Examples Of Efficient Market Hypothesis

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Literature Review The Efficient Market Hypothesis
The efficient market hypothesis or EMH is one of the fundamental theories of traditional finance. Two economists, Paul A. Samuelson and Eugene F. Fama, independently developed the efficient market hypothesis in modern financial times, but the phenomenon behind the efficient market hypothesis goes as far back as 1565, with evidence of random walks in the market. The efficient market hypothesis simply states that markets are rational in nature, so all available information is fully reflected on the prices of market securities as it follows the random walk model, which implies that the distribution of portfolio returns are time-invariant (Keim, 1983).
Eugene
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The Three Forms of Efficient Market Hypothesis
There are three types of efficient market forms. The weak, semi strong and strong forms.
The weak form of the market efficiency holds true to the hypothesis of the random walk, which states that stock prices randomly move and any changes in the price are independent of each other. If the weak market efficiency form holds true, investors can make no predictions for the future based on past information. Thus, investors can’t beat the market by earning abnormal returns.
The weak form efficient market is the least rigorous level of market strengths. It confines itself to only one subset of public information, which is the historical share price information. In the weak form efficient market, by definition new information must be irrelevant to the previous information available, thus as the share price moves in reaction to the new information received, there are no predictions from the previous price movements and characteristics of a random walk is developed in the price movement. For the semi strong form of market efficiency, the current prices of market securities area are based on all available public information and past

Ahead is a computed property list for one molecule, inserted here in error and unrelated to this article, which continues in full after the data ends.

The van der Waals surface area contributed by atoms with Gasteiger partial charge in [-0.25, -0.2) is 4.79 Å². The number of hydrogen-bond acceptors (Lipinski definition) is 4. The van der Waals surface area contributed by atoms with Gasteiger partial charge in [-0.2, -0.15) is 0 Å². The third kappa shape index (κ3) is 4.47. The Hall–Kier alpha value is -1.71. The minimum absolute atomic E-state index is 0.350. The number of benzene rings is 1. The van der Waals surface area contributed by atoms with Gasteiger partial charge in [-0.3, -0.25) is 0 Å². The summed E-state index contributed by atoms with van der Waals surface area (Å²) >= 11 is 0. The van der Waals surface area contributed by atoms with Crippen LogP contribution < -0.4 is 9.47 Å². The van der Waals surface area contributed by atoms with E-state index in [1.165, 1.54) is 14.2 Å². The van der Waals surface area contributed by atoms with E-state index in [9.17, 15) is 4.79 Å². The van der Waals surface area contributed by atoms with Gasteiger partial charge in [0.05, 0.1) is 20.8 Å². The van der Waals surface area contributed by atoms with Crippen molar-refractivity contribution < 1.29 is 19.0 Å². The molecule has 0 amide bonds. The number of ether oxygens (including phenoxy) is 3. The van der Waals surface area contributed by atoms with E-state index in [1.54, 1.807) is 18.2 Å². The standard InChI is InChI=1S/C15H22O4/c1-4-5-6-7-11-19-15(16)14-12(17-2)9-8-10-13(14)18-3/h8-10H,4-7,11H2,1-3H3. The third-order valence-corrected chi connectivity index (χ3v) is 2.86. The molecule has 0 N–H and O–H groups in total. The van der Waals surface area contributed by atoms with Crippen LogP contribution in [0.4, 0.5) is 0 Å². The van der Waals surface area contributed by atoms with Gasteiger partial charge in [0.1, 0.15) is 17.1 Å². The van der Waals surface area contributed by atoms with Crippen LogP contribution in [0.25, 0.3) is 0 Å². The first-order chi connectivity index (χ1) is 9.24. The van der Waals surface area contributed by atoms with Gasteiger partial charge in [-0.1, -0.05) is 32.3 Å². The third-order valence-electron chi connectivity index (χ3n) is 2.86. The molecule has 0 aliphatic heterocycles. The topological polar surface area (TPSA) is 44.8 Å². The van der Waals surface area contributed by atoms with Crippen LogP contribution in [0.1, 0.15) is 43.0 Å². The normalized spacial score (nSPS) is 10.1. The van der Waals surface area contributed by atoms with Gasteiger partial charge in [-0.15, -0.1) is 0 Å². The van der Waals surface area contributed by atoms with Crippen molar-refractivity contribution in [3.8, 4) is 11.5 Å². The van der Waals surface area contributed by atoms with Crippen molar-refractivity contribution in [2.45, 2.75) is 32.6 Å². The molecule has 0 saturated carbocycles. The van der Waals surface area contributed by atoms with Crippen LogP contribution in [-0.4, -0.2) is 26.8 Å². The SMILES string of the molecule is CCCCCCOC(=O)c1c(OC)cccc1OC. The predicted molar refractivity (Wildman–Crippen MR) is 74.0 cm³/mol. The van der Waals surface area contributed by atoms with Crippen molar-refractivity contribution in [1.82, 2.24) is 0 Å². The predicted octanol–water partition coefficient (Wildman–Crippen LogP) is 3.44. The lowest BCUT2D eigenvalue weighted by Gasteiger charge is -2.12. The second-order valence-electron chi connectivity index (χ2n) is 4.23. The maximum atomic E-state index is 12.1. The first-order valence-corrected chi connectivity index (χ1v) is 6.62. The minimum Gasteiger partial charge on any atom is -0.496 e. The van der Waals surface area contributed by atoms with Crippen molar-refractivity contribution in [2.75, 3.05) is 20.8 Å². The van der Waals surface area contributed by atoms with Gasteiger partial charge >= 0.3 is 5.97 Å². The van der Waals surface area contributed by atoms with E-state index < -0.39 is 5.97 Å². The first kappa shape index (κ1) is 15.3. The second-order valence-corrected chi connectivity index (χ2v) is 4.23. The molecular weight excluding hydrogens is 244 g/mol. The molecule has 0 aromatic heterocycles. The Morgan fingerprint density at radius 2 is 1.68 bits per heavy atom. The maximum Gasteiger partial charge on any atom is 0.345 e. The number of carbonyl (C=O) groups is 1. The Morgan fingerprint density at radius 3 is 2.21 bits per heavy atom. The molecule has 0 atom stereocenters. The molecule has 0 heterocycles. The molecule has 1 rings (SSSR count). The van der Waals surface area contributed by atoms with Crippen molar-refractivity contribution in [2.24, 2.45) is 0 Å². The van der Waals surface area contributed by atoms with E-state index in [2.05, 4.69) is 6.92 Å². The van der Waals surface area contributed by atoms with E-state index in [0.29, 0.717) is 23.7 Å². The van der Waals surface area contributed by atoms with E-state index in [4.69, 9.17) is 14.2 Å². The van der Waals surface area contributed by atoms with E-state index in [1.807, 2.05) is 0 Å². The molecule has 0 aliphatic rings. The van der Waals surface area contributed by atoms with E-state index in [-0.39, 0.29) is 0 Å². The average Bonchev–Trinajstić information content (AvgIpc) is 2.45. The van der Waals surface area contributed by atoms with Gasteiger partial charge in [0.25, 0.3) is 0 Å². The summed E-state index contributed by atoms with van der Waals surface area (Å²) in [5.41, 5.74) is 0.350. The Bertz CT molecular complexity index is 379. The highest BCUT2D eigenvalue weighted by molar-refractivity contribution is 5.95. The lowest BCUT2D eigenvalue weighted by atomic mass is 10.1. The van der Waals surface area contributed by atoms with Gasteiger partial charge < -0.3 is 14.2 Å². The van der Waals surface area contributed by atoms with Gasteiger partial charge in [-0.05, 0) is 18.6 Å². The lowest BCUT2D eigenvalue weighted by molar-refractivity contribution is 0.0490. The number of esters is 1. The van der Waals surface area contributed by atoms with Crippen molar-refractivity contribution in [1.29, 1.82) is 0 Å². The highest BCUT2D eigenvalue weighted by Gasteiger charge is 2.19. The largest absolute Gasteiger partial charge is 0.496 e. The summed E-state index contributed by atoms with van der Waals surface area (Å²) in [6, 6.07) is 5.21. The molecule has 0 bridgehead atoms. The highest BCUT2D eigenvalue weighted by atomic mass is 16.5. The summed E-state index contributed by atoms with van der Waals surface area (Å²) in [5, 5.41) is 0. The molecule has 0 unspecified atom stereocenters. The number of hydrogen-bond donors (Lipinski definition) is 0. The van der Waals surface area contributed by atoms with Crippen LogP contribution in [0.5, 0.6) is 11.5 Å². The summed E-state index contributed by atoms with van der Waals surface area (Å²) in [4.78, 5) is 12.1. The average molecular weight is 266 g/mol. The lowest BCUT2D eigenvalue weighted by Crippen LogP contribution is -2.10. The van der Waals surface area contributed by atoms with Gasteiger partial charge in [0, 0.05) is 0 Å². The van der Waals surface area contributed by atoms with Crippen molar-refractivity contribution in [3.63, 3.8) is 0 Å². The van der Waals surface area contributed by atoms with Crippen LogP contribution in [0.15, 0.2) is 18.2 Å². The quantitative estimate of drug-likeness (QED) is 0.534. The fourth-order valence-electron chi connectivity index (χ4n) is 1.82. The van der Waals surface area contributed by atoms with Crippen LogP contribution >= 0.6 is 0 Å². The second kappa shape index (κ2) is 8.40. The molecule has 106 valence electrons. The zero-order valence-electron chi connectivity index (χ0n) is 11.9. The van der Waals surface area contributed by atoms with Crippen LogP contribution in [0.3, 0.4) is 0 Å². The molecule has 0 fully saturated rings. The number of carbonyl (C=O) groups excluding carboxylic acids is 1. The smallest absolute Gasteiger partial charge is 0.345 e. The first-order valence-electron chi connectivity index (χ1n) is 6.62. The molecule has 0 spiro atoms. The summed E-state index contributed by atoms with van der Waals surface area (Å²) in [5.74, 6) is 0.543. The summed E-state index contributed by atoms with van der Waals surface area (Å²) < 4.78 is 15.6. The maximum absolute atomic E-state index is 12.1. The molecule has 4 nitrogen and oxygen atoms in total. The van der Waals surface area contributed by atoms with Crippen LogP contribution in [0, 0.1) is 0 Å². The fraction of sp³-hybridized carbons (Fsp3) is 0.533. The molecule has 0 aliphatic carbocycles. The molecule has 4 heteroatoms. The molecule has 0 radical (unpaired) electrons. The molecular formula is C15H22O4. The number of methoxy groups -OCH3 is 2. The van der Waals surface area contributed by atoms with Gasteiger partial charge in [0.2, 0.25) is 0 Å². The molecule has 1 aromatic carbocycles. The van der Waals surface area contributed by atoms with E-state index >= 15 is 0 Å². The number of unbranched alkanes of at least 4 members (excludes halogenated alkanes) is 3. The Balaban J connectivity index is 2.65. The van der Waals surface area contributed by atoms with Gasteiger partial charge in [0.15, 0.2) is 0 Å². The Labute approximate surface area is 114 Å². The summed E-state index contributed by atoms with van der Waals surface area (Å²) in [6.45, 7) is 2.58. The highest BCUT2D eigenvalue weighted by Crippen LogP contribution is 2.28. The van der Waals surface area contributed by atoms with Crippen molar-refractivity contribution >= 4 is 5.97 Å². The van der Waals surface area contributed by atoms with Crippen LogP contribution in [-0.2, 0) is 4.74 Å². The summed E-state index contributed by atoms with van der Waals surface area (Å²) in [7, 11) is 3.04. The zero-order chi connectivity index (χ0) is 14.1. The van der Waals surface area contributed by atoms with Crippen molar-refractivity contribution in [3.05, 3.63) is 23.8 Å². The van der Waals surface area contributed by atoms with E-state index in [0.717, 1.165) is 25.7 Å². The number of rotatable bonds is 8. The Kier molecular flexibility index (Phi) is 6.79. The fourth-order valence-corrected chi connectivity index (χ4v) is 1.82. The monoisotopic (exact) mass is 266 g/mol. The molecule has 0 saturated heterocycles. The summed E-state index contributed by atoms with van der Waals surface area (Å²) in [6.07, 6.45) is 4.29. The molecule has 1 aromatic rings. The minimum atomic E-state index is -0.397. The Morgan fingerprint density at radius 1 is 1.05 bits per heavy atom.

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It is however important to note that the January effect is not based on the rational behavior of all market participants. For example, Richard Roll, (1983) pointed out that even if some investors were motivated by taxes to trade in this manner, there are other investors who could buy in anticipation of the excess returns expected in January. But this fails to be the case because the January effect continues. Other reasons to explain the January effect asides from the tax loss hypothesis include window dressing, information release, and the bid-ask
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